310. Increased Risk of Incident Cancer after Staphylococcus aureus Bacteremia. A Matched Cohort Study.
Session: Poster Abstract Session: HAI: MSSA, MRSA, and other Gram-Positives
Thursday, October 27, 2016
Room: Poster Hall
  • endelig poster version2 IDweek 2016.pdf (318.9 kB)
  • Background:

    We hypothesized that susceptibility to infectious disease may be a marker of immunodeficiency caused by unrecognized cancer. To test this, we investigated whether there was an excess risk of incident cancer among patients discharged after Staphylococcus aureus bacteremia (SAB) compared with the general population.



    Cases of SAB were identified from a national database and linked to the national cancer registry. Controls were matched on age and sex. If a case had cancer before SAB it was excluded including its controls. Incidence rate ratios (IRR) with 95% confidence interval (CI) were calculated by multivariate Poisson regression.



    Of 19,088 cases and 170,551 controls, there were 290 (1.5%) and 2286 (1.3%) incident cancers within the first year of discharge, respectively, corresponding to an IRR of 1.77 (95% CI: 1.56-2.02). In the first 90 days, 10 cancers were more likely for cases than for controls (IRR (95% CI) in decreasing order): thyroid (34.69 (2.17-554.64)), testis (16.06 (1.44-179.65)), non-Hodgkin’s lymphoma (12.40 (4.27-36.04)), liver (9.47 (3.23-27.79)), esophagus (8.89 (2.12-37.20)), urinary (6.34 (2.38-16.86)), kidney (5.17 (1.79-14.93)), breast (3.44 (1.56-7.59)), stomach (3.36 (1.03-10.97)) and prostate (2.13 (1.07-4.25)). Five additional types of cancer were more frequent for cases over the first year: cervix (24.13 (4.84-120.23)), multiple myeloma (7.71 (2.96-20.10)), ovary (7.46 (2.02-27.48)), leukemia (5.13 (2.50-10.51)) and pancreas (2.39 (1.07-5.33)). The IRR of any cancer 2-5 years after SAB was 0.89 (0.80-0.99).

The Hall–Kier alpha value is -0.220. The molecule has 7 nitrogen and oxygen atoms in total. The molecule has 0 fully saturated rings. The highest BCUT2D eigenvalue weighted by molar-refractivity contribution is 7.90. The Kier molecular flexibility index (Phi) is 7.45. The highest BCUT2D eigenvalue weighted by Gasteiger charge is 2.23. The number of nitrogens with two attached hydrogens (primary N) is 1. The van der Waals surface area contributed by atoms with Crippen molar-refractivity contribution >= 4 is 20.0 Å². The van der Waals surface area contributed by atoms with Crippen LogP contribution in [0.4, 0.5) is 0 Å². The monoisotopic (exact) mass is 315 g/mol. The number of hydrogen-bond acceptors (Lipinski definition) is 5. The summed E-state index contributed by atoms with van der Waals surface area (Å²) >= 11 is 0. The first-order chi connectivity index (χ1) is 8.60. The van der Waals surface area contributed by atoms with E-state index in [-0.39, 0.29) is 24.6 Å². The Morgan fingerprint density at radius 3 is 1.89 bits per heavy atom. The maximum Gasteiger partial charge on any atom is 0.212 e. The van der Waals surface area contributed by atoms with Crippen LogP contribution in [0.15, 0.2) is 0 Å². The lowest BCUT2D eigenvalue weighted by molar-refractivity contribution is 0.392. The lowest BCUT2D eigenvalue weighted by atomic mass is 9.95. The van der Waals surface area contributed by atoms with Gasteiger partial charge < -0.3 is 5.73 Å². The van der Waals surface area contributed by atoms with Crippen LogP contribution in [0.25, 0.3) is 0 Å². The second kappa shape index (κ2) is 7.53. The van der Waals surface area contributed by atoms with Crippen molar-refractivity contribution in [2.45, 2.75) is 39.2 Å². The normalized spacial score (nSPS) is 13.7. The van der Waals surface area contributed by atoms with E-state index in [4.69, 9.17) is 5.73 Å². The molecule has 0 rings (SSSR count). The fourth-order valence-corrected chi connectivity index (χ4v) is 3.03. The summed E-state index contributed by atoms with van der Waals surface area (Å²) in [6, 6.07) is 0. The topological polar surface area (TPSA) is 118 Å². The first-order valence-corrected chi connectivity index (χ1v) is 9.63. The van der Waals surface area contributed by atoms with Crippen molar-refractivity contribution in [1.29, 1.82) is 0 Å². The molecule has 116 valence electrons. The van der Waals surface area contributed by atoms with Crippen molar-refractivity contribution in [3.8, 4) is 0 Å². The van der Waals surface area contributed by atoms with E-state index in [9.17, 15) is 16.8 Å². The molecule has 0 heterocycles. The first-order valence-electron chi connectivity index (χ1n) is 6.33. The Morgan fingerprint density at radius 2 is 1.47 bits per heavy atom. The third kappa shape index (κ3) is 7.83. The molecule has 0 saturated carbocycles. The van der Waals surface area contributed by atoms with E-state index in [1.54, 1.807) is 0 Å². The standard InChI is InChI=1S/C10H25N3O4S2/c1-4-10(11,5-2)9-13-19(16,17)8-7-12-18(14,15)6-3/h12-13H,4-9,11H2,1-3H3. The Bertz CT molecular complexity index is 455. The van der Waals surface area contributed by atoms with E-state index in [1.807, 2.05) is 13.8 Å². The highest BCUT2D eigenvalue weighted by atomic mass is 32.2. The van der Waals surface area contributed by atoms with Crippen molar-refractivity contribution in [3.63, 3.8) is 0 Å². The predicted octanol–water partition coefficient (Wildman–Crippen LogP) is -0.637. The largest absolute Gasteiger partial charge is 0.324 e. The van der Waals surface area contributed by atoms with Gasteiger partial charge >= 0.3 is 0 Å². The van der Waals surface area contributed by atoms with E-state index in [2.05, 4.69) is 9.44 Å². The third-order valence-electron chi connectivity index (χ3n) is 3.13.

Incident cancer one year after SAB was significantly increased compared to population controls but beyond 2 years the risk was comparable to population controls. 15 cancers were more frequent in cases than controls. Screening for these specific cancers in selected populations may allow for earlier detection.

    Fig. 1: Cumulative Hazard Function cases compared to population controls.


    Nanja Gotland, BM1, Marie-Louise Uhre Hansen, BM1, Niels Mejer, MSc, PhD2, Robert Skov, MD3, Andreas Petersen, MSc, PhD4, Anders Rhod Larsen, PhD5 and Thomas Benfield, MD, DMSc6, (1)Department of Infectious Diseases, Hvidovre University Hospital, Hvidovre, Denmark, (2)Hvidovre University Hospital, Hvidovre, Denmark, (3)National Center for Antimicrobials and Infection Control, Statens Serum Institut, Copenhagen, Denmark, (4)Statens Serum Institut, copenhagen, Denmark, (5)Statens Serum Institut, Copenhagen, Denmark, (6)Department of Infectious Disease, Hvidovre University Hospital, Hvidovre, Denmark


    N. Gotland, None

    M. L. U. Hansen, None

    N. Mejer, None

    R. Skov, None

    A. Petersen, None

    A. R. Larsen, None

    T. Benfield, None

    Findings in the abstracts are embargoed until 12:01 a.m. CDT, Wednesday Oct. 26th with the exception of research findings presented at the IDWeek press conferences.